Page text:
A father and son narrowly escaped serious injury after entering the sea at Cheyne Beach, Ilfracombe, to rescue a dog that had fallen over a cliff

A week after the UK Coastguard warned people not to put themselves in danger to rescue a dog, a father and son have been rescued in Devon.

They got into difficulties after going into the sea at Cheyne Beach at Ilfracombe yesterday evening (7 March 2017) to rescue a dog that had fallen over a cliff.

But the rough seas resulted in the pair being battered against the rocks.

They were rescued “just in time” by the volunteer crew of the Ilfracombe RNLI lifeboat.

The Ilfracombe Coastguard Rescue Team was also sent to assist in the rescue.

UK Coastguard received a number of 999 calls just before 1520 reporting that the dog was in the water and that people nearby were trying to enter rough seas to rescue it.

The dog’s elderly owner had also attempted to rescue the dog, but managed to rescue himself before he came to harm.

“Don’t risk your life to save your dog,” warns the UK Coastguard

Suffering from cold and having swallowed a lot of water, the father and son were taken to the nearby Ilfracombe Lifeboat Station where they were met by South Western Ambulance Service paramedics who treated them.

Sadly, the dog died.

Commenting on the rescue, the duty controller for UK Coastguard, Matthew West, said: “Despite their frightening ordeal the father and son did not require a visit to hospital and made a swift recovery at the lifeboat station.”

“This incident could have gone a very different way. We would urge people not to take unnecessary risks when walking along the coast. Following a few simple safety tips will ensure you have a day to remember – not one you’d rather forget”, he stressed.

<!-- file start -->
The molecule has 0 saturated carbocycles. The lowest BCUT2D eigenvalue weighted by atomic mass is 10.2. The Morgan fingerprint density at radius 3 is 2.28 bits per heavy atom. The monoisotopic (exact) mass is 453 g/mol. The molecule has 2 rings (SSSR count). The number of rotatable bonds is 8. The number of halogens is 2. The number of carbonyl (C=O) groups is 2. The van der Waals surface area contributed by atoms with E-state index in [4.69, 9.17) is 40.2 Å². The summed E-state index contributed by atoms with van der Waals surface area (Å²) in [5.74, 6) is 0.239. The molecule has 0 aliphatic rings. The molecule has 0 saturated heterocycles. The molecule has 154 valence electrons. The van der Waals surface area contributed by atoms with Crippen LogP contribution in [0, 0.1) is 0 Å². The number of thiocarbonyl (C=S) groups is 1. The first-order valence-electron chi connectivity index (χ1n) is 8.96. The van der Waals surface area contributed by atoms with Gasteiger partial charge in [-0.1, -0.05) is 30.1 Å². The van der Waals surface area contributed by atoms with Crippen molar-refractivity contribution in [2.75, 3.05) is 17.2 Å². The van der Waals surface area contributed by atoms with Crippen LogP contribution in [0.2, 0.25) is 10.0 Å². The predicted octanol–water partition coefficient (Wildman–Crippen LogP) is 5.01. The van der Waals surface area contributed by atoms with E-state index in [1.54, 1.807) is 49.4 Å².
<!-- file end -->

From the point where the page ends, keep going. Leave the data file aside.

West has this advice for dog owners.

“Try and keep your dog on a lead near cliffs. If they pick up the scent of an animal or hear something on the coast below it doesn’t take much for them to follow their nose.” he said.

“Above all, if your dog does fall down a cliff or starts getting swept out to sea, please do not attempt to rescue it yourself. In most cases your dog will rescue itself and return to shore alive, but tragically some owners do not.” continued the duty controller.

“Our Coastguards are trained in all types of rescue on the coast, including dog rescues.” he advised.

“Please do not attempt to climb up or down cliffs unless you are properly equipped and trained to do so and do not attempt to self-rescue yourself or your dog if you get into difficulty,” highlighted West.

“If you see someone in difficulty, including a dog, call 999 and ask for the Coastguard. We have the means to rescue them and yourselves if you get into trouble.” he added